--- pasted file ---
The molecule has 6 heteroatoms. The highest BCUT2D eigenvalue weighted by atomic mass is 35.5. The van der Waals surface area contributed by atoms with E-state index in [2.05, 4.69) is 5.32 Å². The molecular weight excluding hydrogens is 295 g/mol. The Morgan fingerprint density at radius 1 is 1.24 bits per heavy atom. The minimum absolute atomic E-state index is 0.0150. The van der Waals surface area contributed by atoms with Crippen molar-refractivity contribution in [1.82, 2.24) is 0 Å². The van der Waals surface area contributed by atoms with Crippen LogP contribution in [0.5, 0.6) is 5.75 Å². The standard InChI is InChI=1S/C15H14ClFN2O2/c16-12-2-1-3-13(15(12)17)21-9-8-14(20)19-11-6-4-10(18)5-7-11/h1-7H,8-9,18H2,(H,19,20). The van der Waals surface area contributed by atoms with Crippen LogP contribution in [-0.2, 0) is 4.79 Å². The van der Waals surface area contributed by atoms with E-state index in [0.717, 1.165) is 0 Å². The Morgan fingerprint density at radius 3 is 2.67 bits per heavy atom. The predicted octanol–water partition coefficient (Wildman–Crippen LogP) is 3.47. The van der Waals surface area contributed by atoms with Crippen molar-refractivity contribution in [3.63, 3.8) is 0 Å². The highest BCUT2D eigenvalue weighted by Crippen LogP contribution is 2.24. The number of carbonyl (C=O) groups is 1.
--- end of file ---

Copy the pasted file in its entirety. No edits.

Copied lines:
The molecule has 6 heteroatoms. The highest BCUT2D eigenvalue weighted by atomic mass is 35.5. The van der Waals surface area contributed by atoms with E-state index in [2.05, 4.69) is 5.32 Å². The molecular weight excluding hydrogens is 295 g/mol. The Morgan fingerprint density at radius 1 is 1.24 bits per heavy atom. The minimum absolute atomic E-state index is 0.0150. The van der Waals surface area contributed by atoms with Crippen molar-refractivity contribution in [1.82, 2.24) is 0 Å². The van der Waals surface area contributed by atoms with Crippen LogP contribution in [0.5, 0.6) is 5.75 Å². The standard InChI is InChI=1S/C15H14ClFN2O2/c16-12-2-1-3-13(15(12)17)21-9-8-14(20)19-11-6-4-10(18)5-7-11/h1-7H,8-9,18H2,(H,19,20). The van der Waals surface area contributed by atoms with Crippen LogP contribution in [-0.2, 0) is 4.79 Å². The van der Waals surface area contributed by atoms with E-state index in [0.717, 1.165) is 0 Å². The Morgan fingerprint density at radius 3 is 2.67 bits per heavy atom. The predicted octanol–water partition coefficient (Wildman–Crippen LogP) is 3.47. The van der Waals surface area contributed by atoms with Crippen molar-refractivity contribution in [3.63, 3.8) is 0 Å². The highest BCUT2D eigenvalue weighted by Crippen LogP contribution is 2.24. The number of carbonyl (C=O) groups is 1.